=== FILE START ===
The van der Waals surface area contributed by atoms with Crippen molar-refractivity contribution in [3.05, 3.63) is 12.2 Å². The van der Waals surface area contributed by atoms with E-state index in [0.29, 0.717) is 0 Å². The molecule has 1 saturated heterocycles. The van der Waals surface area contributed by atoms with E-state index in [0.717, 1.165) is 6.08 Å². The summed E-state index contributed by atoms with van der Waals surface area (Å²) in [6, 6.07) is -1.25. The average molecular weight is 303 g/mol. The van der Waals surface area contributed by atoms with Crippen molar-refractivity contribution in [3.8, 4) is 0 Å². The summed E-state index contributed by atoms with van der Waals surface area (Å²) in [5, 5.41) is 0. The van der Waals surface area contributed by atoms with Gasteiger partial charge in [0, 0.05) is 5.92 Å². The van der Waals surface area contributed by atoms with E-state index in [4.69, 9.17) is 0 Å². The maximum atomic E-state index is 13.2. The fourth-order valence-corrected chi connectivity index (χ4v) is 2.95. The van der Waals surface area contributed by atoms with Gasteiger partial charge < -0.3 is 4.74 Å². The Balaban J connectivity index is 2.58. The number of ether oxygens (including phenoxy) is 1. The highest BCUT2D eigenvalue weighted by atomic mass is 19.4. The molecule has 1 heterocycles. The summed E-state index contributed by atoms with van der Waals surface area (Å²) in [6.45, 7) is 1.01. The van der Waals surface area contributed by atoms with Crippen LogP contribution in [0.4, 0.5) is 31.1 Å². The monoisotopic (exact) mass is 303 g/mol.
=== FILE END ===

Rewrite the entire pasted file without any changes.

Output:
The van der Waals surface area contributed by atoms with Crippen molar-refractivity contribution in [3.05, 3.63) is 12.2 Å². The van der Waals surface area contributed by atoms with E-state index in [0.29, 0.717) is 0 Å². The molecule has 1 saturated heterocycles. The van der Waals surface area contributed by atoms with E-state index in [0.717, 1.165) is 6.08 Å². The summed E-state index contributed by atoms with van der Waals surface area (Å²) in [6, 6.07) is -1.25. The average molecular weight is 303 g/mol. The van der Waals surface area contributed by atoms with Crippen molar-refractivity contribution in [3.8, 4) is 0 Å². The summed E-state index contributed by atoms with van der Waals surface area (Å²) in [5, 5.41) is 0. The van der Waals surface area contributed by atoms with Gasteiger partial charge in [0, 0.05) is 5.92 Å². The van der Waals surface area contributed by atoms with E-state index in [4.69, 9.17) is 0 Å². The maximum atomic E-state index is 13.2. The fourth-order valence-corrected chi connectivity index (χ4v) is 2.95. The van der Waals surface area contributed by atoms with Gasteiger partial charge < -0.3 is 4.74 Å². The Balaban J connectivity index is 2.58. The number of ether oxygens (including phenoxy) is 1. The highest BCUT2D eigenvalue weighted by atomic mass is 19.4. The molecule has 1 heterocycles. The summed E-state index contributed by atoms with van der Waals surface area (Å²) in [6.45, 7) is 1.01. The van der Waals surface area contributed by atoms with Crippen LogP contribution in [0.4, 0.5) is 31.1 Å². The monoisotopic (exact) mass is 303 g/mol.